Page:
Pfizer’s healthy business

Pfizer, the world’s largest pharmaceutical company, has added a new variant to its growing UK strategy of raising its profile on public health issues. First  it “co-branded” with regulators to warn the public about the dangers of counterfeit drugs - many of which also happen to be internet-purchased fake versions of its own lucrative blockbusters.

Now it has launched a new awareness campaign around the importance of lowered cholesterol in conjunction with Heart UK, a British charity. A Pfizer-sponsored leaflet provides information on heart disease, including on its own product Lipitor, the world’s top-selling prescription medicine.

The company does not fall into the trap of preferentially pushing its own product, since it lays out simply in alphabetical order the details the entire class of relevant drugs, called statins. It just so happens that the “generic” prescribing name for Lipitor is atorvastatin, which puts it at the top of the list.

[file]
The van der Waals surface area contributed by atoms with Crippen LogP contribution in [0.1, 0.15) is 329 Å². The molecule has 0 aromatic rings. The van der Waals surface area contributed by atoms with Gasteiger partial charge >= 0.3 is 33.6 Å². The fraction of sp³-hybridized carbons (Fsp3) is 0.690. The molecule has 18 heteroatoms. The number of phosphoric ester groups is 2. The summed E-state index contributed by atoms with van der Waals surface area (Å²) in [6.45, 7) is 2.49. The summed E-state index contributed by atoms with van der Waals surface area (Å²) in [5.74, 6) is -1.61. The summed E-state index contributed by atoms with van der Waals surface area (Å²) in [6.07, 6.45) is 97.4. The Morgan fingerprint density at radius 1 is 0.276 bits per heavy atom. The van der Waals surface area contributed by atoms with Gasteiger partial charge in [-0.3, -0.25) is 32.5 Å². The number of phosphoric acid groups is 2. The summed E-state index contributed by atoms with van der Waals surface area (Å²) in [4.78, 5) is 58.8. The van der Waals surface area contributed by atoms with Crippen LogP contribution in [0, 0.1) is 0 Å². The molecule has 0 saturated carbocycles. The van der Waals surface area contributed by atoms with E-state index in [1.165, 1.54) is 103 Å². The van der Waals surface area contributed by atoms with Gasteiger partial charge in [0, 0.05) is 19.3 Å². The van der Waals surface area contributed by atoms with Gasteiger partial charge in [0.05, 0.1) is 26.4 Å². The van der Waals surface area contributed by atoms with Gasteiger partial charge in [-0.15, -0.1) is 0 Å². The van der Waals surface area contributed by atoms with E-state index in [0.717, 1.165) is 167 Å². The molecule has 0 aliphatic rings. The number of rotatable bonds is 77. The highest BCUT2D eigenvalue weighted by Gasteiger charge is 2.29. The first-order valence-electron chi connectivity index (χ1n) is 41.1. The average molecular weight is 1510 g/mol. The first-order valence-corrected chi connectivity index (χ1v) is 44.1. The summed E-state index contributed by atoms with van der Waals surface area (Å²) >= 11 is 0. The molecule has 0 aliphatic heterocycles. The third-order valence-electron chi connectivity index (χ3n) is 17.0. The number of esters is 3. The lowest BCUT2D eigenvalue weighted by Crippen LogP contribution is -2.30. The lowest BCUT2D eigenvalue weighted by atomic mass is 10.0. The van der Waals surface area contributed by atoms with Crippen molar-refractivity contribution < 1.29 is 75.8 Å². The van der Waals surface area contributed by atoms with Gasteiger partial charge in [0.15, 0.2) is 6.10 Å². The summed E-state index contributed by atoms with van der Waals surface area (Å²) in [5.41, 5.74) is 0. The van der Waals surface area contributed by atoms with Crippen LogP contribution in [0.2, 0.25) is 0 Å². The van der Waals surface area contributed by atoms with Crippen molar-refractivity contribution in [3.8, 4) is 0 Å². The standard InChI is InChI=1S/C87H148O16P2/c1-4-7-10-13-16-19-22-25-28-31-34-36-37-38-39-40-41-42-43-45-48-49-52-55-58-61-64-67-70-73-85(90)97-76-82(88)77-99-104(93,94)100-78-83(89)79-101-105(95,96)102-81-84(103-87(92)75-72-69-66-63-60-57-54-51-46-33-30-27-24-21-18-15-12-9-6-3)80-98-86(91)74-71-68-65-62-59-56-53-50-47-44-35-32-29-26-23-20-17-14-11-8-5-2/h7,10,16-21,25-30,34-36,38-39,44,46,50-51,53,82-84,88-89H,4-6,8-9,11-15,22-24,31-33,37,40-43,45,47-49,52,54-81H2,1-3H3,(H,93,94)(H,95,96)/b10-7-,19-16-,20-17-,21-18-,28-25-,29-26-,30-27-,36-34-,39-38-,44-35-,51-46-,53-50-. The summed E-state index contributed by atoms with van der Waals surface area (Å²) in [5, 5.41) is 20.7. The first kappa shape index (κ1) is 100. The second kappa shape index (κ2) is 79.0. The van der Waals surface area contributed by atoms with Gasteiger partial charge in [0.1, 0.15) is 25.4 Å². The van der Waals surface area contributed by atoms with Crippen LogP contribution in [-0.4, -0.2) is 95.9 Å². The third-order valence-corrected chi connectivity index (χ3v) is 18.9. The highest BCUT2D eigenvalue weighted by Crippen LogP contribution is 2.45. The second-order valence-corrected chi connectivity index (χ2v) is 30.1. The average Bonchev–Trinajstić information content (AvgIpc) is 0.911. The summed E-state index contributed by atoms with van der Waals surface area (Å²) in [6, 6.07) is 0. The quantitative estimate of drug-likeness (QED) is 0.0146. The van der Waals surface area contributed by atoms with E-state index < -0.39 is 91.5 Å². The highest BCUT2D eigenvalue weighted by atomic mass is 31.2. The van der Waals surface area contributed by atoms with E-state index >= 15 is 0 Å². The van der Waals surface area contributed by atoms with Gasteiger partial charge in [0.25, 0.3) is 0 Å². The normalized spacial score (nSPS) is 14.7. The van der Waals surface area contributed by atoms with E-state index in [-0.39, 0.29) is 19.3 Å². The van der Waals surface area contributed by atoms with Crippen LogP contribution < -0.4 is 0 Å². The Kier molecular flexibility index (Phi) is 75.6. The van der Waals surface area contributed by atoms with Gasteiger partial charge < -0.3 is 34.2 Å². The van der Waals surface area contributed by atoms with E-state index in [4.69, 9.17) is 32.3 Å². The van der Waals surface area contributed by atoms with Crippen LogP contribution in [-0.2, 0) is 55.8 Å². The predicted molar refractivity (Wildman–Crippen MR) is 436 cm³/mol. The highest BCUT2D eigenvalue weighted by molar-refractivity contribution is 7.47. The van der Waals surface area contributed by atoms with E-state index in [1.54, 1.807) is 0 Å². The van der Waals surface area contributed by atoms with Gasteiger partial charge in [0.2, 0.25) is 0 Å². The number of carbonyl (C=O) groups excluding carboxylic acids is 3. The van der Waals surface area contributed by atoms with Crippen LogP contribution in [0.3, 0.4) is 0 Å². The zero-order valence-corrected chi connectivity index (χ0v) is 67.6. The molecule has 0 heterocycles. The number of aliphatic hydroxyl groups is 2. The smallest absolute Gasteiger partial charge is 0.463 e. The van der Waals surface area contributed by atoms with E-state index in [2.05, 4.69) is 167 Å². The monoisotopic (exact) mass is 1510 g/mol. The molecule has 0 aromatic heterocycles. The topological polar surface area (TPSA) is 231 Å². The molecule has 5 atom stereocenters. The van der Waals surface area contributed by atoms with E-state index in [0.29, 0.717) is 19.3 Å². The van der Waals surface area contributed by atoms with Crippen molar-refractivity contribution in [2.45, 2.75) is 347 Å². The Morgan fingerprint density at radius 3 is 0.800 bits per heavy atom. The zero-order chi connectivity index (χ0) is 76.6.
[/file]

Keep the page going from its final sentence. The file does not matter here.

There again, in a sign of its independence, Heart UK’s own website lists the statins in a different order, beginning with simvastatin (Zocor), typically the National Health Service’s drug of first preference, if only because it is no longer patented and therefore available much more cheaply. than Lipitor

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Margaret McCartney is a Glasgow-based GP and FT Weekend columnist. She started writing for the Life and Arts section in 2005 and moved to the magazine in 2008. She also has her own blog: www.margaretmccartney.com/blog

Clive Cookson has been a science journalist for the whole of his working life. He joined the FT in 1987. Clive, the FT's science editor, picks out the research that everyone should know about. He also discusses key policy issues, from R&D funding to science education.

Andrew Jack is pharmaceuticals correspondent, covering the industry and public health issues. He has been a journalist with the FT for 19 years, based in London, Paris and Moscow